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jakethebt
12-08-2006, 08:10 PM
When I moved in to my house, the guy left two old industrial heaters. After a few years I decided to install them in my garage, only to find that they were 480v three phase industrial heaters. It was now clear why they were left behind. The heater coils were running at 480v while the electric motor was stepped down to 220v. I just bypassed the converter and re-wired the coils to run on 220v. They put out less heat, but still work.

Now the problem... last winter one of the motors went bad. No problem, one still did the job. Now, this week the other decided to stop working too.

They appear to use capacitor start electric motors and from what I can tell, the capacitors have popped/exploded. There is oil residue on the top and the motors will not start.

The questions...
1. Why did they explode? I have noticed that they seem to run for a long time with the reduced voltage. Possibly a few hours. Maybe the motors were not rated for that long of a duty cycle? Perhaps it was just their time?

2. Is it feasible to have them rebuilt? I have been pricing them out from Grainger... ouch close to $200 each.

JimN
12-08-2006, 08:17 PM
Hard to say from here why they exploded but don't touch or handle the oil until you find out what it is. Dioxin was used for years in things like that and it's extremely toxic.

You should be able to have just about any motor rebuilt, look in the yellow pages. They may also have some rebuilt motors that would be better suited for your heaters, too. There are a lot of sources for motors.

Chief
12-08-2006, 09:02 PM
Hard to say from here why they exploded but don't touch or handle the oil until you find out what it is. Dioxin was used for years in things like that and it's extremely toxic.

You should be able to have just about any motor rebuilt, look in the yellow pages. They may also have some rebuilt motors that would be better suited for your heaters, too. There are a lot of sources for motors.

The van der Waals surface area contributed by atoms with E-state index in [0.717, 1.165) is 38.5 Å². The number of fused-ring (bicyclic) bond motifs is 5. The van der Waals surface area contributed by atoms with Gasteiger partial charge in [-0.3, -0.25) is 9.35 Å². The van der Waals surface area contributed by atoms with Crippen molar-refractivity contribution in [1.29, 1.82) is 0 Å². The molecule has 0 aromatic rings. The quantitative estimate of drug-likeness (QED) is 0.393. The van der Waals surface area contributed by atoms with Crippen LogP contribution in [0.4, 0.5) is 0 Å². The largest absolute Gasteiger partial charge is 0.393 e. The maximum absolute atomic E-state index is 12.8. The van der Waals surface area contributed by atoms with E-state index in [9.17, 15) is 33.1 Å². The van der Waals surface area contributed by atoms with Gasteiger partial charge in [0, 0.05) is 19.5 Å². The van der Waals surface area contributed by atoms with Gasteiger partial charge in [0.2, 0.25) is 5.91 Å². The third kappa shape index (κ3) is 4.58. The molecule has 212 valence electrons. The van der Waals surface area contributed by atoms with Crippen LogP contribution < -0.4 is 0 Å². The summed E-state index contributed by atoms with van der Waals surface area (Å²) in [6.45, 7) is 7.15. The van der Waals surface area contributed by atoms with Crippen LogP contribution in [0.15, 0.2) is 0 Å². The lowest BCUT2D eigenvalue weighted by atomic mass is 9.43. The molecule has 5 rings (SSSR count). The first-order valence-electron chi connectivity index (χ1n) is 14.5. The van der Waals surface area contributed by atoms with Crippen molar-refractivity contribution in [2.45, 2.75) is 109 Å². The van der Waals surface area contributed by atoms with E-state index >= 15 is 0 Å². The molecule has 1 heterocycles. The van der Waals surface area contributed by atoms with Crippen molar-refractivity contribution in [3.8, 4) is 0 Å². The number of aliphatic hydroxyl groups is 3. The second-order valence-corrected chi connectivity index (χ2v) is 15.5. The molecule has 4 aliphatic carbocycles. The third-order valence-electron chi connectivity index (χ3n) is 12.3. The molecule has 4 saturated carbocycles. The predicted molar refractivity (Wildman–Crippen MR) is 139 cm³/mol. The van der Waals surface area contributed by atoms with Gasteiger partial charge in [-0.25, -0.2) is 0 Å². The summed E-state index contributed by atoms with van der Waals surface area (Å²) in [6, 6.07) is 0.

As Jim said DO NOT come in contact with oil by touch or sticking your nose up to smell. Some motors have PCB's in them. See below:

PCB's are a class of chemicals known as polychlorinated biphenyls. They are entirely man-made and do not occur naturally. They were first manufactured commercially in 1929 by Monsanto, their sole U.S. manufacturer. They were used in many different types of products including hydraulic fluid, casting wax, pigments, carbonless copy paper, plasticizer, vacuum pumps, compressors, heat transfer systems and others. Their primary use, however, was as a dielectric fluid in electrical equipment. Because of their stability and resistance to thermal breakdown as well as their insulating properties they were the fluid of choice for transformers and capacitors. As a matter of fact, because of their fire resistance, they were required by some fire codes.
During the 1970's, the health risks associated with PCB's became a major consideration due to several well publicized incidents. The most noted of these is known as the Yusho Incident. It took place in Japan when a rice oil plant had an equipment leak of PCB fluid into the product. The rice oil was sold and consumed resulting in many people being adversely affected.
Among the health affects of PCB's are skin ailments called chloracne, reproductive disorders, liver disease and neurological problems in children. PCB's are a suspected human carcinogen and a known animal carcinogen. They are resistant to degradation and therefore persist for many years in the environment. Furthermore, they bioaccumulate in the foodchain and are stored in the body fat of animals and humans. Because of the health and environmental risks associated with PCB's, an Act of Congress, the Toxic Substances Control Act of 1976, directed the U.S. Environmental Protection Agency (EPA) to ban the manufacture of PCB's and regulated their use and disposal. EPA accomplished this by the issuance of regulation in 1978. The State of Connecticut, however, banned the manufacture of PCB's and began regulating them effective July 1, 1976. Both EPA and Connecticut, although banning their manufacture, allowed equipment containing PCB's to continue in use for the remainder of their useful lives.

JimN
12-08-2006, 09:46 PM
Thanks for the correction. Dioxin is in Agent Orange, not motors.